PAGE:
Isolation can aggravate mental health issues, counselor says

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When people must isolate themselves, issues that could be managed previously rise to the surface, Christian licensed professional counselor Olga Harris said.

Addictions, traumas, anxiety and depression affect lives—particularly among people who lacked the safety net necessary to prevent these situations from escalating into something worse, Harris said.

Those situations turn even more difficult when therapists, counselors and clinics shut down to minimize the transmission of COVID-19, she added.

“We have to be creative and figure out how to do online counseling or phone consultations,” Harris said. “But still, the dynamic is completely different.”

Need to connect with one another

In addition to previously existing issues, Harris said, people deal with a variety of fears—not only fear of dying from the virus or contracting and spreading COVID-19, but also fears about how the crisis will affect them financially, she said.

Olga Harris

While social distancing may help minimize transmission of the virus, isolation also may present traps for those dealing with mental illness, Harris explained.

“People who found outlets in going outside and running errands, exercising and playing with the kids do not have that anymore,” Harris said. “But people in my profession understand the need we have to connect with one another.”

Studies focused on prison inmates or senior adults suggest isolation can trigger negative mental health consequences and often also impact a person’s physical health.

Work at communication and connection

Methods of communication and connection already exist to help minimize social isolation while observing physical social distancing, Harris said.

Video calling, instant messaging or even going back to writing and sending letters may help people communicate and stay connected with one another, she said.

“Those are things that can help us stay safe,” Harris said. “But not everything about this is negative, for some of my clients this time has opened opportunities to connect even better than before.”

Couples who worked long hours and had little time for each other now use this time away from work to care for one another, she said. Families can pray together now, help each other with different tasks or even just play games together, Harris emphasized.

Positive results possible

Stay at home orders also can prompt families to address underlying negative issues and consider ways to resolve them, she added.

“Now we have that time where we are forced to quiet our mind and heart, and have that intimacy with our Creator,” Harris said.

Harris noted she has seen positive results quickly. Couples on the brink of divorce have used this time to make new memories, work on their house together and talk through issues, strengthening their relationships and bringing them closer.

Certainly, COVID-19 affects some more than others right now, and Harris said the church must watch for those whose world has fallen completely apart.

While currently it is too early to analyze, Harris said, suicide is expected to rise because of the changes brought on by COVID-19.

“People are reaching their breaking points,” she said. “Churches must reach out to their communities while also figuring out new ways to do so effectively.”

Churches can connect with communities

Just as families have opportunities to grow together, churches also have new chances to connect with their communities, she said.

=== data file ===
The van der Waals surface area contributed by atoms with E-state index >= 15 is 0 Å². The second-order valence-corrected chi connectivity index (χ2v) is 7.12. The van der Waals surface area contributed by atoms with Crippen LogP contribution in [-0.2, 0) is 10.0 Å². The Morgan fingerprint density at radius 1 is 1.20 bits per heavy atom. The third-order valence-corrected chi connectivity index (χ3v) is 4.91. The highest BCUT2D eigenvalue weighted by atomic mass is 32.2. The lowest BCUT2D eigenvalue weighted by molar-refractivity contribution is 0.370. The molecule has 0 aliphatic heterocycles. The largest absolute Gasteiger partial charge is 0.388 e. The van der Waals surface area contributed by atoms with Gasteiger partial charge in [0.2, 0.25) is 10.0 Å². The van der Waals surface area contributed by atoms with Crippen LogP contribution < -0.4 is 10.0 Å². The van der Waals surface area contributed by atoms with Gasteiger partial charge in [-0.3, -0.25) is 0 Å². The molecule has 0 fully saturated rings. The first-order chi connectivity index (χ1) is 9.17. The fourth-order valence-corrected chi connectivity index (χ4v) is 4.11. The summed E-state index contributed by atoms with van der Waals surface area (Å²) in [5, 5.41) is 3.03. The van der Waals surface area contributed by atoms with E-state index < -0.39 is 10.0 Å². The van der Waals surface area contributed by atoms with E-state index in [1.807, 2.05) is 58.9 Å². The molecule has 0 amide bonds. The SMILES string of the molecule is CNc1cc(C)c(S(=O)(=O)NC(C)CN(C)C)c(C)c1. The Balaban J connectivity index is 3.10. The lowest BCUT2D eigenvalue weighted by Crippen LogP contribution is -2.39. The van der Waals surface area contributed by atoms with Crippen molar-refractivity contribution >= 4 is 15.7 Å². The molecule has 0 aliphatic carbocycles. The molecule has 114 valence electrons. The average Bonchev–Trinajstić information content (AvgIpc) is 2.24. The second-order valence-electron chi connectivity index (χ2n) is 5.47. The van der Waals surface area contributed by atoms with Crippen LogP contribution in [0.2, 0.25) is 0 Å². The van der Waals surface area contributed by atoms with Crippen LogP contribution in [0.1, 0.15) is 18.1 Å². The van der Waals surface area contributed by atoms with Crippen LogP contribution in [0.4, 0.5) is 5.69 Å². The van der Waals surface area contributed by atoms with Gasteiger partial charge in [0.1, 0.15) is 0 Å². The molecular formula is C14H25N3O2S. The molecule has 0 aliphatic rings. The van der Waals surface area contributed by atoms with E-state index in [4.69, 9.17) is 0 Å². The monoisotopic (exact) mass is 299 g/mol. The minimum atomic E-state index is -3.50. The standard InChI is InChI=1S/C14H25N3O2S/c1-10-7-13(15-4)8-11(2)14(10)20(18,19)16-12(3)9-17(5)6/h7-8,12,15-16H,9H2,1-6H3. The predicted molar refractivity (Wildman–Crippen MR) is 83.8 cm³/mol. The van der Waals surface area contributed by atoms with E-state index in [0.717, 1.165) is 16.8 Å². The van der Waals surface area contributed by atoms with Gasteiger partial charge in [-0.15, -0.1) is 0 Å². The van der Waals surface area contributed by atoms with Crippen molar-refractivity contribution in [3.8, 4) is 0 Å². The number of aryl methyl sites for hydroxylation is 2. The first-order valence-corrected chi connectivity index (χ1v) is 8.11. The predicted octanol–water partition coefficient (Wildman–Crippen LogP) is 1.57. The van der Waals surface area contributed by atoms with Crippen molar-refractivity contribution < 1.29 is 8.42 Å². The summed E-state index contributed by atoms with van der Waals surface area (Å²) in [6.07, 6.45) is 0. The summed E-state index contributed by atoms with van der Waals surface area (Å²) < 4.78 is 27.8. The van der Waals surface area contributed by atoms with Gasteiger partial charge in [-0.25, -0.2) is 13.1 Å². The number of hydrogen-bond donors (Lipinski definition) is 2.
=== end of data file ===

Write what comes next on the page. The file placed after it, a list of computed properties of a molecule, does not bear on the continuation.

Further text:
“We need to grow and heal in our relationships with others, ourselves and with God,” Harris insisted. “We shouldn’t want to go back to the way things were. We need to adapt to a new better normal after learning from this crisis or any crisis for that matter.”

As a counselor for the Baptist General Convention of Texas’ counseling services, Harris understands pastors and ministers now face many unusual challenges.

Because these times can be disconcerting for church leaders, Harris recommends ministers seek the help of counselors who will help them. By doing so, they invest in their own mental health and gain a handle on their personal lives and ministry. They also set an example for those among whom they minister.

“This is like training for a marathon,” Harris said. “We invest and prepare by practicing activities that help us so when the next crisis hits, we can be better prepared.”

Prepare and be proactive

Pastors can use this time to prepare and be proactive so they will be ready when something else disruptive happens, she said.

Just like a negative circumstance not only affects one part of a person, good constant practices also affect more than part of a person, Harris noted.

“The Lord is the one who does the job,” she said. “God is the one who helps us understand we need healing and also provides the healing we need.”

Many times, the issues people suffer through become tools for them to minister in the lives of others, Harris said.

“Isn’t this then an opportunity for churches to know and identify with many people who are experiencing, throughout various degrees, the same circumstances?” Harris asked. “Doors are opening up for pastors and churches to reach out to others in ways they could not do so before.”

Advocating and caring for the community brings growth to the church, she said.

Researching and putting together a list of resources available in the community positions the church to serve and signals to hurting people that the church cares for them, she explained. She recommended resources like auntbertha.com—a social care network website—or calling 211 to learn more about what is available.

Connecting with nonprofits, crisis centers, food pantries and agencies helping with utility bills or rent also opens the door for churches to connect more with the community around them, she added.


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